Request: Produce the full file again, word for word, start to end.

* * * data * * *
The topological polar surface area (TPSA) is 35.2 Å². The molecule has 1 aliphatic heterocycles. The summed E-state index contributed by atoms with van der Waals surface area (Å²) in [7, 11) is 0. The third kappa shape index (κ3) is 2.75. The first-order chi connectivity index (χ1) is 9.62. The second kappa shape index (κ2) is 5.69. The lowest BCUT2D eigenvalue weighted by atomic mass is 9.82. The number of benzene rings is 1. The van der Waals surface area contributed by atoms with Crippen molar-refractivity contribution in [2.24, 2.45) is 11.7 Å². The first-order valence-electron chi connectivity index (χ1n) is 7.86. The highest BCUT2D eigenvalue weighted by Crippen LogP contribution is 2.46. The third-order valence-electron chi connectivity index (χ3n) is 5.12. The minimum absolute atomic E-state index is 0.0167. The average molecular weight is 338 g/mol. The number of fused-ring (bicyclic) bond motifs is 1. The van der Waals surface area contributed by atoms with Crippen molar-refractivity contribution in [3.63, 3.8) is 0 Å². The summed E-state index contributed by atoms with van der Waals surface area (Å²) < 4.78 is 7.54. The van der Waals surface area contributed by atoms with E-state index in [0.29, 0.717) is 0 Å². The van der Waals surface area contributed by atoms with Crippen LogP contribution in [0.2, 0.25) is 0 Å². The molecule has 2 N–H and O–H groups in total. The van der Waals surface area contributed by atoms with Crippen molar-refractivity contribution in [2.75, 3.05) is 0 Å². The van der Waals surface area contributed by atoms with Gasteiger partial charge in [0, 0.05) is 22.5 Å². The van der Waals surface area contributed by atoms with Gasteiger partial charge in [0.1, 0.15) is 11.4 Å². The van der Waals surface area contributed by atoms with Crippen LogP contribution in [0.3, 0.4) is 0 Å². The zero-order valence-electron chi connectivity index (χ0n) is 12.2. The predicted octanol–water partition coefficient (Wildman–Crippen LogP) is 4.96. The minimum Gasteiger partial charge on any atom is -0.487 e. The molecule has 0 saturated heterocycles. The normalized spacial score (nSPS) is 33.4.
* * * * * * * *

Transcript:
The topological polar surface area (TPSA) is 35.2 Å². The molecule has 1 aliphatic heterocycles. The summed E-state index contributed by atoms with van der Waals surface area (Å²) in [7, 11) is 0. The third kappa shape index (κ3) is 2.75. The first-order chi connectivity index (χ1) is 9.62. The second kappa shape index (κ2) is 5.69. The lowest BCUT2D eigenvalue weighted by atomic mass is 9.82. The number of benzene rings is 1. The van der Waals surface area contributed by atoms with Crippen molar-refractivity contribution in [2.24, 2.45) is 11.7 Å². The first-order valence-electron chi connectivity index (χ1n) is 7.86. The highest BCUT2D eigenvalue weighted by Crippen LogP contribution is 2.46. The third-order valence-electron chi connectivity index (χ3n) is 5.12. The minimum absolute atomic E-state index is 0.0167. The average molecular weight is 338 g/mol. The number of fused-ring (bicyclic) bond motifs is 1. The van der Waals surface area contributed by atoms with Crippen molar-refractivity contribution in [3.63, 3.8) is 0 Å². The summed E-state index contributed by atoms with van der Waals surface area (Å²) < 4.78 is 7.54. The van der Waals surface area contributed by atoms with E-state index in [0.29, 0.717) is 0 Å². The van der Waals surface area contributed by atoms with Crippen LogP contribution in [0.2, 0.25) is 0 Å². The molecule has 2 N–H and O–H groups in total. The van der Waals surface area contributed by atoms with Crippen molar-refractivity contribution in [2.75, 3.05) is 0 Å². The van der Waals surface area contributed by atoms with Gasteiger partial charge in [0, 0.05) is 22.5 Å². The van der Waals surface area contributed by atoms with Gasteiger partial charge in [0.1, 0.15) is 11.4 Å². The van der Waals surface area contributed by atoms with Crippen LogP contribution in [0.3, 0.4) is 0 Å². The zero-order valence-electron chi connectivity index (χ0n) is 12.2. The predicted octanol–water partition coefficient (Wildman–Crippen LogP) is 4.96. The minimum Gasteiger partial charge on any atom is -0.487 e. The molecule has 0 saturated heterocycles. The normalized spacial score (nSPS) is 33.4.